Husky Energy Inc. (TSX:HSE) has been crushed by the rout in oil prices, as the stock is now off 56% from its high in 2014. The company has been struggling to rally, even with oil prices climbing above the $50 levels. Husky’s assets are extremely capital intensive, and it has been tough on the company’s balance sheet.
The company eventually cut its dividend entirely, and many investors have taken the stock off their radars because of this cut. Sure, it’s rarely a good idea to invest in a company that has a history of dividend cuts, but the management team is looking to change things up so that such a cut doesn’t happen again.
Li Ka-Shing, Hong Kong billionaire and controller of Husky, knows that the capital-intensive assets aren’t great in an environment where oil prices are low, so he’s planning to sell some of the company’s eastern Canadian offshore assets to free up billions of dollars’ worth of cash. It’s most likely that this cash will be used for an investment in Asia, which will be better for the company if oil prices drop like they did in the early part of last year.
Oil prices are starting to drop from the $50 levels, and some believe another oil crash could be in the works, as the OPEC pact starts to fall apart. Many producers may be cheating and feeding the oil glut by pumping oil like there’s no tomorrow. OPEC isn’t going to police its members, so it’s quite possible that a lot of oil companies could give up their recent gains.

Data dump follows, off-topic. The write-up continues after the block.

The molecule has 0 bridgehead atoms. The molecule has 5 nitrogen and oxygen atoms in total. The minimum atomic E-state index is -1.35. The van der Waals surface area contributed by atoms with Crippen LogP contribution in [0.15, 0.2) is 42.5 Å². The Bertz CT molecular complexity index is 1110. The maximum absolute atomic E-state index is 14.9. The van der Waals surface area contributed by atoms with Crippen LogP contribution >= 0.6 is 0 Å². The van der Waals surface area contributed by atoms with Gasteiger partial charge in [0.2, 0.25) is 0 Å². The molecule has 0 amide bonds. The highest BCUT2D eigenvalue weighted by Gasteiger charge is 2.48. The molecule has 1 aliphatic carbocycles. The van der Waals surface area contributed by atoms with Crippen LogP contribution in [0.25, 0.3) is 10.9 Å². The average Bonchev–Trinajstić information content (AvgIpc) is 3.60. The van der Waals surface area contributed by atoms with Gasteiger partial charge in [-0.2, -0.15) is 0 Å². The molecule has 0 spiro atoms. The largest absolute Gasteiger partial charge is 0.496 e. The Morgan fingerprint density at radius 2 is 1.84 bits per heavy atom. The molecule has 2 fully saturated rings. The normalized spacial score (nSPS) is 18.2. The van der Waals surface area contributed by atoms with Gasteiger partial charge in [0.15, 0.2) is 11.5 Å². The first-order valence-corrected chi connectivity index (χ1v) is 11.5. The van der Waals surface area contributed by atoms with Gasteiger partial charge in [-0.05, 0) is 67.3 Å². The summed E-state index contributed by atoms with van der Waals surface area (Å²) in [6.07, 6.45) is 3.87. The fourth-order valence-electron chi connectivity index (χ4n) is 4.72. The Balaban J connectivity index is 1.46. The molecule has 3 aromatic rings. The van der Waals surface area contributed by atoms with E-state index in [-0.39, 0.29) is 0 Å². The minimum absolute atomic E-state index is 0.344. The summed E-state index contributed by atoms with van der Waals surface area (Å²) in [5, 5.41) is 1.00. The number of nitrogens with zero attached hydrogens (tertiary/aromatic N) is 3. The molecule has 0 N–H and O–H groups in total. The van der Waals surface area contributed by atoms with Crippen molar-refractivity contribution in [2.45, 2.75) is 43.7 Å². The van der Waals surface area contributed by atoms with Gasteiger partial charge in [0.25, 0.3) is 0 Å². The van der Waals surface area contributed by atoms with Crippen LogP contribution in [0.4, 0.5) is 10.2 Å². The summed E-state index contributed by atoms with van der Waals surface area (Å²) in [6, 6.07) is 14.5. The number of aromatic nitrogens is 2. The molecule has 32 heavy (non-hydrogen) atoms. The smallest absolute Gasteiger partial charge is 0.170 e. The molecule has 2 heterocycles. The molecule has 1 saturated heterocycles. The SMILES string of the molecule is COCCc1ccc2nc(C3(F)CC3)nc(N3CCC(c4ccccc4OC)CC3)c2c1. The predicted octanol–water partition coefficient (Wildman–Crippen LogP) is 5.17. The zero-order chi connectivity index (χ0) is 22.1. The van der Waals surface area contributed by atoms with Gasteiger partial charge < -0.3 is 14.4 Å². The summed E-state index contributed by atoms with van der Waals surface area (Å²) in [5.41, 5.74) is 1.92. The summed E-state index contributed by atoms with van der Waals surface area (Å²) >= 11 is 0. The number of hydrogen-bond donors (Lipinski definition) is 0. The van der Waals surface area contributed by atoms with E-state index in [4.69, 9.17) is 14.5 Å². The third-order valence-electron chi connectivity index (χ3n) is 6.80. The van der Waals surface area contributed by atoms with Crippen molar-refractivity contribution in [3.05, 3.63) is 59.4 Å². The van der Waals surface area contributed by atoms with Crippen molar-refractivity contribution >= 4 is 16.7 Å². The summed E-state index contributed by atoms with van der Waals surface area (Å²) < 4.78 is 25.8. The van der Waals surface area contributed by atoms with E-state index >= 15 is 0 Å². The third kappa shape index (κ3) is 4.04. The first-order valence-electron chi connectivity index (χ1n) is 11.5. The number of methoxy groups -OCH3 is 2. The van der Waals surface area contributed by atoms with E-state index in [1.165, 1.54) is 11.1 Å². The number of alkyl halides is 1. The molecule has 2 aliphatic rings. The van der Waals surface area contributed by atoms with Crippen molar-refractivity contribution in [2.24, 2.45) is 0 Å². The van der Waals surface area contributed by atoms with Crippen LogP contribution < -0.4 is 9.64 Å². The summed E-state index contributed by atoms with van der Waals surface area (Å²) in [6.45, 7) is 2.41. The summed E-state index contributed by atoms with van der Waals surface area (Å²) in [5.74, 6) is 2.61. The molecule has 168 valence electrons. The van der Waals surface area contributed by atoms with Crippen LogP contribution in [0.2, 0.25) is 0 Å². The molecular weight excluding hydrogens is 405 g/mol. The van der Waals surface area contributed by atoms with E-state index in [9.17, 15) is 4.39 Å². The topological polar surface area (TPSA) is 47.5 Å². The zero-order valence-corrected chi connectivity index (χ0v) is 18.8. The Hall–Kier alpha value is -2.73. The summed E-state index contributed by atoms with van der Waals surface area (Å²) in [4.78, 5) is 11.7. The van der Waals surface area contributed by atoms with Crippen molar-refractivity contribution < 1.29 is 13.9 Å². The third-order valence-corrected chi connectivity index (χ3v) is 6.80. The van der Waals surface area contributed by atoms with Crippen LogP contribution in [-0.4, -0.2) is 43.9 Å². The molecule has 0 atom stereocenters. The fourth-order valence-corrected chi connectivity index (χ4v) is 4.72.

Husky has no recent gains from the current rally to $50, so I believe the company still has a decent margin of safety compared to its peers in the oil patch.
The capital-intensive eastern Canadian assets will continue to drag the company down, so if oil drops below $30 again, there’s a possibility that Husky could fall even further. Eventually, Husky will be a decent performer in a low oil price environment, but for now, the company is highly sensitive to drops in crude prices.
If you believe oil prices have stabilized and won’t crash again, then Husky could be a fantastic contrarian play. The company trades at a ridiculously cheap 0.9 price-to-book multiple, and there’s a high chance the company will reinstate its dividend later this year, assuming oil prices don’t crash again.
Motley Fool Canada’s $250,000-real-money-portfolio service, Motley Fool Pro, is currently closed to new members. But lead advisor Jim Gilles is doing something special for investors who are worried about the market and where it will head in 2017.
He’s revealing the six strategies he uses in Pro to help members guardrail their portfolios and make money in up, down, and sideways markets.
For a limited time you can download this “Pro 2017 Survival Guide” free of charge by simply clicking here.
Fool contributor Joey Frenette has no position in any stocks mentioned.